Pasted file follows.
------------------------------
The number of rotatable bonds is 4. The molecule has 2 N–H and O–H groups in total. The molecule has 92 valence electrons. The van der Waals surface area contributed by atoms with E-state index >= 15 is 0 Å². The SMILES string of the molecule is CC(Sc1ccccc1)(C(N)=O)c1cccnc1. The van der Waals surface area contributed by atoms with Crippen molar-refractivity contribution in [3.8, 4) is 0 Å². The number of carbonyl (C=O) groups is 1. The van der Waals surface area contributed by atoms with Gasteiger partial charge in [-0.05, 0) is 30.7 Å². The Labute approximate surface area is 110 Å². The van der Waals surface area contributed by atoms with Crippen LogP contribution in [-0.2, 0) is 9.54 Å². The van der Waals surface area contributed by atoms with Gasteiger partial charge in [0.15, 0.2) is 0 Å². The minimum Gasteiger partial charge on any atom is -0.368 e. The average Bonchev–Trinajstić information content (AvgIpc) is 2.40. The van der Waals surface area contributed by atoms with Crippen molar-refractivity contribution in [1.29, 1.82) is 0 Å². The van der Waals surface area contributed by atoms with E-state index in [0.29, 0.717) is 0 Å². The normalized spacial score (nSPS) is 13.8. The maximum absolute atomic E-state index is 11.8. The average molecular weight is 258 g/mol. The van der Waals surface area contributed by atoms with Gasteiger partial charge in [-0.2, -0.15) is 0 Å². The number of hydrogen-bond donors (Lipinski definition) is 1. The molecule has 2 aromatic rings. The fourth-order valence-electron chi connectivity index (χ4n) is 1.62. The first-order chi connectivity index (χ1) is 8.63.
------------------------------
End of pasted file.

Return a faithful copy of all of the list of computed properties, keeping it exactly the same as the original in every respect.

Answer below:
The number of rotatable bonds is 4. The molecule has 2 N–H and O–H groups in total. The molecule has 92 valence electrons. The van der Waals surface area contributed by atoms with E-state index >= 15 is 0 Å². The SMILES string of the molecule is CC(Sc1ccccc1)(C(N)=O)c1cccnc1. The van der Waals surface area contributed by atoms with Crippen molar-refractivity contribution in [3.8, 4) is 0 Å². The number of carbonyl (C=O) groups is 1. The van der Waals surface area contributed by atoms with Gasteiger partial charge in [-0.05, 0) is 30.7 Å². The Labute approximate surface area is 110 Å². The van der Waals surface area contributed by atoms with Crippen LogP contribution in [-0.2, 0) is 9.54 Å². The van der Waals surface area contributed by atoms with Gasteiger partial charge in [0.15, 0.2) is 0 Å². The minimum Gasteiger partial charge on any atom is -0.368 e. The average Bonchev–Trinajstić information content (AvgIpc) is 2.40. The van der Waals surface area contributed by atoms with Crippen molar-refractivity contribution in [1.29, 1.82) is 0 Å². The van der Waals surface area contributed by atoms with E-state index in [0.29, 0.717) is 0 Å². The normalized spacial score (nSPS) is 13.8. The maximum absolute atomic E-state index is 11.8. The average molecular weight is 258 g/mol. The van der Waals surface area contributed by atoms with Gasteiger partial charge in [-0.2, -0.15) is 0 Å². The number of hydrogen-bond donors (Lipinski definition) is 1. The molecule has 2 aromatic rings. The fourth-order valence-electron chi connectivity index (χ4n) is 1.62. The first-order chi connectivity index (χ1) is 8.63.